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Flashmobs might be the future of the Social Web

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Read our thoughts on the future of communication in social networks. Let us know what you think.

Written by maxgrinev

October 7, 2011 at 1:44 pm

Posted in Uncategorized

How to Build your Personal Trusted Web for Spam-free Search

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“Google is flooded with spam”, that is what we hear all around. It is sort of true. For some searches there are 9 out of the 10 first entries are spam. On the other hand there is a spam-free zone – it is the stream of links from your friends in social networks. If you follow people more or less selectively you will never see spam in your news feed. There is actually no way for spammers to get into your streams unless you follow them.

We are working on combining these two worlds: spam-free zones of social networks and Web search. The basic idea is simple. You sign in with your accounts (such as Twitter, Facebook, etc), we extract links posted by your friends and build the list of web sites that is your trusted Web. You can then limit your search to your trusted Web. We are experimenting with this idea in various ways. For example, the links from your friends can be extended with links from friends of friends (i.e. one hop via social graph). Or it can be extended with pages which are linked from the pages posted by your friends (i.e. one hop via Web graph). We can also compute popularity of Web sites among your friends and use it to improve the ranking of search results. We are going to leverage The Tweeted Times technology to build it.

Note that it is not only about spam-free search. It is also a great personalization tool as you search through sites that are the most relevant to you. You get these sites on top of search results that rarely happens when you search over the whole Web.

To reduce search results to the trusted Web we use Blekko API. Blekko is a really cool search engine that allows you to “slash” the Web with a list of Web sites. We generate Blekko slashtags that you can use to search only through your trusted Web. Combining our slashtags with other tags you can personalize it further.

There are ongoing efforts to improve search via social graph. Google already ranks higher and highlights those links in the results that your friends posted on social networks. Blekko allows you to search through Web pages liked by your friends on Facebook (use /likes slashtag). But in both cases it is about indexing links to particular page. In its current form Google and Blekko work more like a bookmarking system to find pages linked by your friends. We want to take it further – to go from page links to Web sites as described above. We will keep you posted on the progress.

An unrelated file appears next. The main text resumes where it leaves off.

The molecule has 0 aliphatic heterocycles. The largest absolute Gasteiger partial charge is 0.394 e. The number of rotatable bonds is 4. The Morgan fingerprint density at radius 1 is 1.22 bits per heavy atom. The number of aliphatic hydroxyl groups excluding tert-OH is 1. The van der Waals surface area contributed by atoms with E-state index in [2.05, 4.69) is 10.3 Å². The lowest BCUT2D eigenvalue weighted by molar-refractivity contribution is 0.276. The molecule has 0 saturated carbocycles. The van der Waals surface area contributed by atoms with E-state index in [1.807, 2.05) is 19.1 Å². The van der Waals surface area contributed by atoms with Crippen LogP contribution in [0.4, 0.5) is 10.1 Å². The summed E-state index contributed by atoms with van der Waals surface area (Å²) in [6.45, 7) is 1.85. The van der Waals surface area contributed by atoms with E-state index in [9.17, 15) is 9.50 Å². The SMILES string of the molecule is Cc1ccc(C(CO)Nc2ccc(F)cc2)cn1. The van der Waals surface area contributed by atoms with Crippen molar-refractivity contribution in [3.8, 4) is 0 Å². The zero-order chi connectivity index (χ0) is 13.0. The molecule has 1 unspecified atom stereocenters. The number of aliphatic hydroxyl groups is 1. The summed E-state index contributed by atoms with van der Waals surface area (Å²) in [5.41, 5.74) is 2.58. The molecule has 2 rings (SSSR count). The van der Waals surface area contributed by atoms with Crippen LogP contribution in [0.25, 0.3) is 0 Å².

Written by maxgrinev

March 15, 2011 at 7:23 pm

Posted in Uncategorized

A Quick Introduction to the Cassandra Data Model

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Further reading: for an in-depth introduction see Understanding the Cassandra Data Model at

For newcomers Cassandra data model is a mess. Even experienced database developers spend quite a bit of time learning it. There are great articles on the Web that explain the model. Read WTF is a SuperColumn? An Intro to the Cassandra Data Model and my favorite one – Installing and using Apache Cassandra With Java. This blog post is my take to explain Cassandra model to those who would like to understand the key ideas in 15 minutes or less.

In a nutshell, Cassandra data model can be described as follows:

1) Cassandra is based on a key-value model

A database consists of column families. A column family is a set of key-value pairs. I know the terminology is confusing but so far it is just basic key-value model. Drawing an analogy with relational databases, you can think about column family as table and a key-value pair as a record in a table.

2) Cassandra extends basic key-value model with two levels of nesting

At the first level the value of a record is in turn a sequence of key-value pairs. These nested key-value pairs are called columns where key is the name of the column. In other words you can say that a record in a column family has a key and consists of columns. This level of nesting is mandatory – a record must contain at least one column (so in the first point above value of a record was an intermediate notion as value is actually a sequence of columns).